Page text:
The House Judiciary Subcommittee on the Constitution held a hearing Tuesday, “ Can We Sue Our Way to Prosperity?: Litigation’s Effect on America’s Global Competitiveness.” The testimony by Paul J. Hinton, vice president of NERA Economic Consulting, proved the answer to be, “No. No we cannot sue our way to prosperity. But we can sue ourselves into a global competitive disadvantage.”
One NERA study I directed on Tort Liability Costs for Small Businesses shows that tort costs are not borne evenly throughout the economy. Small businesses bear a relatively larger share of tort costs than larger businesses. For example, businesses with less than $10 million in revenues in 2008 represented
only 22 percent of U.S. business revenues but incurred 83 percent of tort costs. This is economically important because small businesses generate the majority of net new jobs, 65 percent over the past 17 years.The costs of the U.S. tort system may have effects on businesses similar to an implicit tax. The economic literature on the effects of taxes on business activity is instructive in identifying the effects of higher costs of business on economic development. This literature as well as surveys of business attitudes describe how business decisions on where to make investments and add jobs are sensitive to local costs of doing business. Tort liability costs may also affect the growth of existing businesses within the 50 states.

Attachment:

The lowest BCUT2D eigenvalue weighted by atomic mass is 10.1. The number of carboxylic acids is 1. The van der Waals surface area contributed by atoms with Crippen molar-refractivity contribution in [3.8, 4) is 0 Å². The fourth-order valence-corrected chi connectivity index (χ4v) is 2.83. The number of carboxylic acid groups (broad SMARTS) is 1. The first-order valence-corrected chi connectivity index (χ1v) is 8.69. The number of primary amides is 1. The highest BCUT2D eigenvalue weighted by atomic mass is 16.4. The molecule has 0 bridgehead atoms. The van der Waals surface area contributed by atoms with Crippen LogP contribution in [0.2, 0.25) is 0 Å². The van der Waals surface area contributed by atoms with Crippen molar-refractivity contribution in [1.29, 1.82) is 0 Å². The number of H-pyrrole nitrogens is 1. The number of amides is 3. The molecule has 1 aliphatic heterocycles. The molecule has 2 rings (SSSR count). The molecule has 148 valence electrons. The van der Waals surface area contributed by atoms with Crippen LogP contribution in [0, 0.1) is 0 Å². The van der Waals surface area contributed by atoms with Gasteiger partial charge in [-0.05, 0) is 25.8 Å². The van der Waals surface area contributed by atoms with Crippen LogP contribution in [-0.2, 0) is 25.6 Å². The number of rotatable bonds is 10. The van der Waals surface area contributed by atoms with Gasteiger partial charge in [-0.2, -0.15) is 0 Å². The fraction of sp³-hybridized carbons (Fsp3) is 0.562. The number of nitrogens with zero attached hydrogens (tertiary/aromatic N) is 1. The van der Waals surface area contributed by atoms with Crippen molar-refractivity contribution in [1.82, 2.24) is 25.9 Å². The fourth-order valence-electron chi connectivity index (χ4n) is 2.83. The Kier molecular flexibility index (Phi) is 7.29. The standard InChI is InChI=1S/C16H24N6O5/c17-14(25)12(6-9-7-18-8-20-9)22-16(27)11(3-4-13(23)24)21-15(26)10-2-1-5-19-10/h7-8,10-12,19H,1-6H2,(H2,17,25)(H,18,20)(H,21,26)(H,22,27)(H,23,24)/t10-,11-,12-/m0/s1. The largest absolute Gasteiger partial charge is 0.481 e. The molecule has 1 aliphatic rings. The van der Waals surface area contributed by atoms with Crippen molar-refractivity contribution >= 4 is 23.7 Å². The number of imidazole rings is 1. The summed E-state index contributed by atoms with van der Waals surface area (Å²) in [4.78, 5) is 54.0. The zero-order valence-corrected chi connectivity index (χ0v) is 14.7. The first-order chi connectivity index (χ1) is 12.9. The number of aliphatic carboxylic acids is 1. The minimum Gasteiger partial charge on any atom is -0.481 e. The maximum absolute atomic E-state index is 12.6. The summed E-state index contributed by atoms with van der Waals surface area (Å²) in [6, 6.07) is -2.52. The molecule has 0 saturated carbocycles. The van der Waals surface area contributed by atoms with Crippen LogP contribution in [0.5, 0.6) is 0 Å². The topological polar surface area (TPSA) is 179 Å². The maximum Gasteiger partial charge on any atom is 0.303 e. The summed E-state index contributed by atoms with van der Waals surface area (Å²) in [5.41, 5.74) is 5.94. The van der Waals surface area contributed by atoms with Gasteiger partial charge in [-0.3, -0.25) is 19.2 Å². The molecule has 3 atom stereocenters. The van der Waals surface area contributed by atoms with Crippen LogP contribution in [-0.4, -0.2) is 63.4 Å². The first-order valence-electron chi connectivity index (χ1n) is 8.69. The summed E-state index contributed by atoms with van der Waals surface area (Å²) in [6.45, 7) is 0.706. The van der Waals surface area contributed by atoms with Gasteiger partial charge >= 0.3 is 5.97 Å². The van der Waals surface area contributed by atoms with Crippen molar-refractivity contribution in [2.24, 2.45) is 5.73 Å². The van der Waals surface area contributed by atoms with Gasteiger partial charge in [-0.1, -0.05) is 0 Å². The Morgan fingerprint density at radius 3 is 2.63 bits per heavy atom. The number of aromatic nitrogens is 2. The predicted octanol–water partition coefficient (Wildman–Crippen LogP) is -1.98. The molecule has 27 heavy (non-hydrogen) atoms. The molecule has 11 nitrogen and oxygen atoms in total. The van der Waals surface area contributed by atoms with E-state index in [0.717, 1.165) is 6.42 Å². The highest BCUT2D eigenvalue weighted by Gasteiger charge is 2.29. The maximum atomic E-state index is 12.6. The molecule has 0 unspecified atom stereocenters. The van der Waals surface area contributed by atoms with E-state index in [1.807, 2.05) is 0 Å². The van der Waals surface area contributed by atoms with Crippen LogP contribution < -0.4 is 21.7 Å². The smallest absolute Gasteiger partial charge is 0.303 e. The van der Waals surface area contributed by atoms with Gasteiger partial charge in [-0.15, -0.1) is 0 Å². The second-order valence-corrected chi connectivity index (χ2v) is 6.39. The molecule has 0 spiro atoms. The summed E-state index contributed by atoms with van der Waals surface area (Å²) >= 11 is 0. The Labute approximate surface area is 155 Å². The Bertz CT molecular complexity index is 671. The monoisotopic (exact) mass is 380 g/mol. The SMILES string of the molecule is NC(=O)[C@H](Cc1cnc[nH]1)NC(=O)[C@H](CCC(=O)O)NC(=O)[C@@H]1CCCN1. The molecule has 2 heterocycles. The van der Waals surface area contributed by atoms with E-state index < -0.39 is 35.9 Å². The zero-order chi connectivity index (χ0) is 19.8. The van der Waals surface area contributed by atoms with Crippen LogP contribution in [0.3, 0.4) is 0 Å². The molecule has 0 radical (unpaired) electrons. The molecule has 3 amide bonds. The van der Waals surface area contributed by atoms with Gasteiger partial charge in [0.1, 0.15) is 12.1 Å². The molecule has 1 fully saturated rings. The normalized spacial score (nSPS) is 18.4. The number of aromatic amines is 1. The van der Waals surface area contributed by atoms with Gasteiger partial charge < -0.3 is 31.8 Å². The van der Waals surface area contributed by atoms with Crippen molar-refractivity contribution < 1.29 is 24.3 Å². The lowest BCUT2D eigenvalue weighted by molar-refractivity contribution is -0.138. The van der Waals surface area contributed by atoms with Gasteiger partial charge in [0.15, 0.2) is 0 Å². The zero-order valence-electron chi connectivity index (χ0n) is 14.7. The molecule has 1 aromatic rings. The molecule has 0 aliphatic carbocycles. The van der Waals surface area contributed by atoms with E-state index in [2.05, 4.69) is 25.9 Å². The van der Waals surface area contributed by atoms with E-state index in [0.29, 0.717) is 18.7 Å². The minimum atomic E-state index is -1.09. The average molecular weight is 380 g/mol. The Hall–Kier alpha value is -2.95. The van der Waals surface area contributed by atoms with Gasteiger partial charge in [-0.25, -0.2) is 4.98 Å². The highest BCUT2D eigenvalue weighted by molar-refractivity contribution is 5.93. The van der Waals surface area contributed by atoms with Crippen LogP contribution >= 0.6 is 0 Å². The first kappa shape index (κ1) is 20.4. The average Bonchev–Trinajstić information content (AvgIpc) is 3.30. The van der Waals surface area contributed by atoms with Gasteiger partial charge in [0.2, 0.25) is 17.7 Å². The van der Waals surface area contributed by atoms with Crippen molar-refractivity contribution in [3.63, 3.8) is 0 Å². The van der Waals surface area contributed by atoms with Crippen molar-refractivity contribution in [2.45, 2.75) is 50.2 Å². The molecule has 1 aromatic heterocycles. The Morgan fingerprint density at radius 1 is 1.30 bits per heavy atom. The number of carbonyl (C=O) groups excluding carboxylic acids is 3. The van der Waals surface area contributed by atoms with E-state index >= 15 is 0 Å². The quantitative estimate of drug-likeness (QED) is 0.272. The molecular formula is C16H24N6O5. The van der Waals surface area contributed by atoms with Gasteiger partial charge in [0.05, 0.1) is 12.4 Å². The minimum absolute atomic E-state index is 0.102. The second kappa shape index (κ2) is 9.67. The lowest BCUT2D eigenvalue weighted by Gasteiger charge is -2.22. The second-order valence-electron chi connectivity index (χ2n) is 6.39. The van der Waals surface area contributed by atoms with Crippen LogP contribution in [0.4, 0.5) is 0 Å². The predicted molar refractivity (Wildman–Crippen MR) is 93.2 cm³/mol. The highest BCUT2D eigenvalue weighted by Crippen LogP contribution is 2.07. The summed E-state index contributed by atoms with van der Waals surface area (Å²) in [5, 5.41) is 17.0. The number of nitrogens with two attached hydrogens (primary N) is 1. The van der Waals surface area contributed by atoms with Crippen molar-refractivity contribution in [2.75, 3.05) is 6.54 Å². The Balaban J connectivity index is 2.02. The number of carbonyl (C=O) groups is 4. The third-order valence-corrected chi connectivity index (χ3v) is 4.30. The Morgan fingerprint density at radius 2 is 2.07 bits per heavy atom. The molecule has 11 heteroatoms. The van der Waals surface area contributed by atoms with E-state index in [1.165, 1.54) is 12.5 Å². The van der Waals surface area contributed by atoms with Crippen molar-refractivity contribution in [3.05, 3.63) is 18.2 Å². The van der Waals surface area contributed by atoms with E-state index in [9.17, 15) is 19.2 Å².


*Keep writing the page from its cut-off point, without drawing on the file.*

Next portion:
In another NERA study, I worked with colleagues to examine how relatively higher tort costs in the U.S. affect international competitiveness. We compared the growth of productivity in the manufacturing industries affected by asbestos litigation in the U.S. since the late 1980s to productivity growth of the same industries in other industrialized countries. We found that productivity growth in the U.S. industries affected by asbestos litigation was 0.5 percent per year slower than their counterparts in other countries. Over the period of study from 1987 to 2000, the lower U.S. productivity growth amounted to lost GDP of over $300bn, with $51bn of that loss realized in 2000.
Both these studies indicate that lowering the costs of the tort system could have a substantial impact on the promotion of business activity.
Hinton also cited a report from the Department of Commerce, “The U.S. Litigation Environment and Foreign Direct Investment, Supporting U.S. Competitiveness by Reducing Legal Costs and Uncertainty.” This report argued that a relatively costly tort system works to discourage foreign direct investment in favor of less litigious countries. All things being equal, “investment capital goes and stays where it is well treated,” Hinton said.
And when it comes to the costs of the U.S. civil justice system, all things are definitely unequal.
Video of the hearing is available here. For more, see the blog post by Rep. Randy Forbes (R-VA), “Can We Sue Our Way to Prosperity? Litigation’s Effect on America’s Global Competitiveness.”
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